You may never have heard of The Chicago Reporter.
But Chicago—and the nation—have long felt its impact.
In 1972, John A. McDermott, who worked and marched with the Rev. Dr. Martin Luther King Jr. in the 1966 campaign for fair housing in Chicago, founded The Chicago Reporter as a watchdog to measure progress toward racial equity.
McDermott’s feisty newsletter soon became known as “the conscience of Chicago,” shining a bright light on institutional and systemic racism.
The Reporter has produced dispassionate, hard-hitting investigative reporting on issues of race and poverty over the past five decades. It’s long been lauded for punching above its weight. The Chicago Tribune once described it as the “Sugar Ray Robinson of investigative journalism,” landing “more punches on the local establishment than any other news shop in town.”
The Reporter speaks truth to the powers that be. Its independent investigative reporting has sparked changes in laws, policies, and practices in government, business, and civic institutions, benefiting communities of color in one of America’s most segregated cities. The Reporter has been recognized with more than 200 local and national awards for journalistic excellence and public service, which speak to the caliber of its work.
Yet now, as we engage in a national reckoning on race, spurred by police shootings of Black men and women and community protests, the Reporter faces an existential threat from the Community Renewal Society (CRS), the United Church of Christ–affiliated agency that publishes it. If the city’s civic leaders don’t start asking tough questions about recent managerial decisions, the Reporter could face extinction—just when its unique voice is most needed.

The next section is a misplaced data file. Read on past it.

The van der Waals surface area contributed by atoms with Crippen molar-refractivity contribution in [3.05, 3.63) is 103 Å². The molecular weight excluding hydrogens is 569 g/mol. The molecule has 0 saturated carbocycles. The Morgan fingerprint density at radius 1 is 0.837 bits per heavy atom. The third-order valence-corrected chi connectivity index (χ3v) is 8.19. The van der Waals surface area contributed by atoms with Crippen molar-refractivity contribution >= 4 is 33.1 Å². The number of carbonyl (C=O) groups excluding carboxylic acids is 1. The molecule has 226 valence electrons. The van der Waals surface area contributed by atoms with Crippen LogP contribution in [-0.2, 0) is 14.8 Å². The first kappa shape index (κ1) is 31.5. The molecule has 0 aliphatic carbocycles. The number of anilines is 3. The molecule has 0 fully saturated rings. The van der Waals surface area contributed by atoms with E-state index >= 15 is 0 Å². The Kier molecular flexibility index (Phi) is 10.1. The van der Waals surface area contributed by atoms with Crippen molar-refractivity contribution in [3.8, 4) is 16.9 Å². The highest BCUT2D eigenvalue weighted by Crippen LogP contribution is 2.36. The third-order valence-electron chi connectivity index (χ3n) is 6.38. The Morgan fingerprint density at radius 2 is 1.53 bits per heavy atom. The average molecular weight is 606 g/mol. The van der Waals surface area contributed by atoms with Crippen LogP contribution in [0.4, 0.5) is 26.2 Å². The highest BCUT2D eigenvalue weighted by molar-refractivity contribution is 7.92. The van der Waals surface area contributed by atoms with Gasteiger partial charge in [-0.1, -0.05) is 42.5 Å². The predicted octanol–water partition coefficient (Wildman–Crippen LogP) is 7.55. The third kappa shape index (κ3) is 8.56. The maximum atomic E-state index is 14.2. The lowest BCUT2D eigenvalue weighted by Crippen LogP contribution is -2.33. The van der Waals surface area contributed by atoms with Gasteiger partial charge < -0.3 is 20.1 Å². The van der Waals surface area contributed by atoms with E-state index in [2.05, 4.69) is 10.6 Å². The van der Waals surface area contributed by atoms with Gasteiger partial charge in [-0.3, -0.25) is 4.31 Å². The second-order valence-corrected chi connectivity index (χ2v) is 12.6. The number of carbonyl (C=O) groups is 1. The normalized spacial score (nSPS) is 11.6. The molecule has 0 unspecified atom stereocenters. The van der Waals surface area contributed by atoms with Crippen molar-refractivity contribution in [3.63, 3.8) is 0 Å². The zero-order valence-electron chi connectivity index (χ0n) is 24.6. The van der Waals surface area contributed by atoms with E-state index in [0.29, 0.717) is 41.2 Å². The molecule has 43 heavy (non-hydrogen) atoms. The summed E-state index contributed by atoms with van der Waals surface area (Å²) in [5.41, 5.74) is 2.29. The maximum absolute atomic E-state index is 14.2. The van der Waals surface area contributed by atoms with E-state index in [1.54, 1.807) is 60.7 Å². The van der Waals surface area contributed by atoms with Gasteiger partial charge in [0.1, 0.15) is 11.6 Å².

In September, the CRS executive director, the Rev. Waltrina N. Middleton, put the Reporter “on indefinite hiatus,” removed its editor and publisher, and announced that it would “restructure” the iconic publication.
At the time, the Reporter was stable and financially healthy. In 2019 and 2020, it received $1.7 million in grants from local and national foundations. For alumni and supporters, Middleton’s decision was mystifying.
More than 130 Reporter alumni signed on to a campaign to “Save the Chicago Reporter.” At stake are the Reporter’s editorial independence and its historic, and still badly needed, in-depth reporting and data analysis.
“The Reporter’s success depends on its independent editorial control,” the alumni wrote, “and its freedom to conduct its investigations and reporting without interference as it holds institutions and leaders accountable on issues of race, ethnicity, poverty and justice.” They demanded that CRS hire a new editor and publisher with total editorial control, a longtime hallmark of the publication.
Middleton dismissed their concerns as “manufactured hysteria.” She assured them that the Reporter was not in danger, but declined to share her plans for the paper, or explain why she halted publication.
More than 90 Chicago civic, community, and political leaders also weighed in, writing, “The loss of the Reporter as a professional, independent news organization would leave the metropolitan area without crucial reporting and data that we rely upon in our efforts for equity and justice.” In mid-December, thanks to intense pressure from the Reporter’s alumni, readers, and supporters, CRS hired an interim editor and publisher, Glenn Reedus, a veteran of African American and other daily newspapers in Chicago and the Midwest. But concerns about the Reporter’s independence remain.
Middleton has proposed a new structure that would include “an Advisory Table made up of key stakeholders who will help with newsroom staffing searches and hiring decisions.” The Reporter has always operated independently, which is critical to its journalistic credibility.
I am a proud “Chicago Reporter reporter.” My own path to journalism began on the streets of Chicago’s segregated South Side. I watched as my neighborhood, and dozens of others in Black Chicago, suffered from the burden of racism, segregation, and chronic disinvestment.